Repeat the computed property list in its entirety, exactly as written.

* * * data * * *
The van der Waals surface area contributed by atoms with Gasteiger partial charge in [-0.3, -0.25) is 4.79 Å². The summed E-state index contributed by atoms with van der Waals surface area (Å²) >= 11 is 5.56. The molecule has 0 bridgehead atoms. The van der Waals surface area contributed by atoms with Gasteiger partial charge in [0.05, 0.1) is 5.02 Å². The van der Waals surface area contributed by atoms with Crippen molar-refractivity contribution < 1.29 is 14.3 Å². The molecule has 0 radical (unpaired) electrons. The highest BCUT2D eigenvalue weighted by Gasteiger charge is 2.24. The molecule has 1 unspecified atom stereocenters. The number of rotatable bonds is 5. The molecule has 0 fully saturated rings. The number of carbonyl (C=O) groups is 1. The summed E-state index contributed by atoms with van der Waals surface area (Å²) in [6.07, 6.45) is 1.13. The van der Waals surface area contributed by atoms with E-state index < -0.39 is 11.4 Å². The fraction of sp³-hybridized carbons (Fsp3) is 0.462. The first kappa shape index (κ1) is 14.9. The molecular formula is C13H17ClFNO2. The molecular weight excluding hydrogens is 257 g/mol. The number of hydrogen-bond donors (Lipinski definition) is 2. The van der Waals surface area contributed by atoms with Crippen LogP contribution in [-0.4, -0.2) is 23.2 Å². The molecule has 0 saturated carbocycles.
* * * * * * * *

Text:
The van der Waals surface area contributed by atoms with Gasteiger partial charge in [-0.3, -0.25) is 4.79 Å². The summed E-state index contributed by atoms with van der Waals surface area (Å²) >= 11 is 5.56. The molecule has 0 bridgehead atoms. The van der Waals surface area contributed by atoms with Gasteiger partial charge in [0.05, 0.1) is 5.02 Å². The van der Waals surface area contributed by atoms with Crippen molar-refractivity contribution < 1.29 is 14.3 Å². The molecule has 0 radical (unpaired) electrons. The highest BCUT2D eigenvalue weighted by Gasteiger charge is 2.24. The molecule has 1 unspecified atom stereocenters. The number of rotatable bonds is 5. The molecule has 0 fully saturated rings. The number of carbonyl (C=O) groups is 1. The summed E-state index contributed by atoms with van der Waals surface area (Å²) in [6.07, 6.45) is 1.13. The van der Waals surface area contributed by atoms with E-state index < -0.39 is 11.4 Å². The fraction of sp³-hybridized carbons (Fsp3) is 0.462. The first kappa shape index (κ1) is 14.9. The molecular formula is C13H17ClFNO2. The molecular weight excluding hydrogens is 257 g/mol. The number of hydrogen-bond donors (Lipinski definition) is 2. The van der Waals surface area contributed by atoms with Crippen LogP contribution in [-0.4, -0.2) is 23.2 Å². The molecule has 0 saturated carbocycles.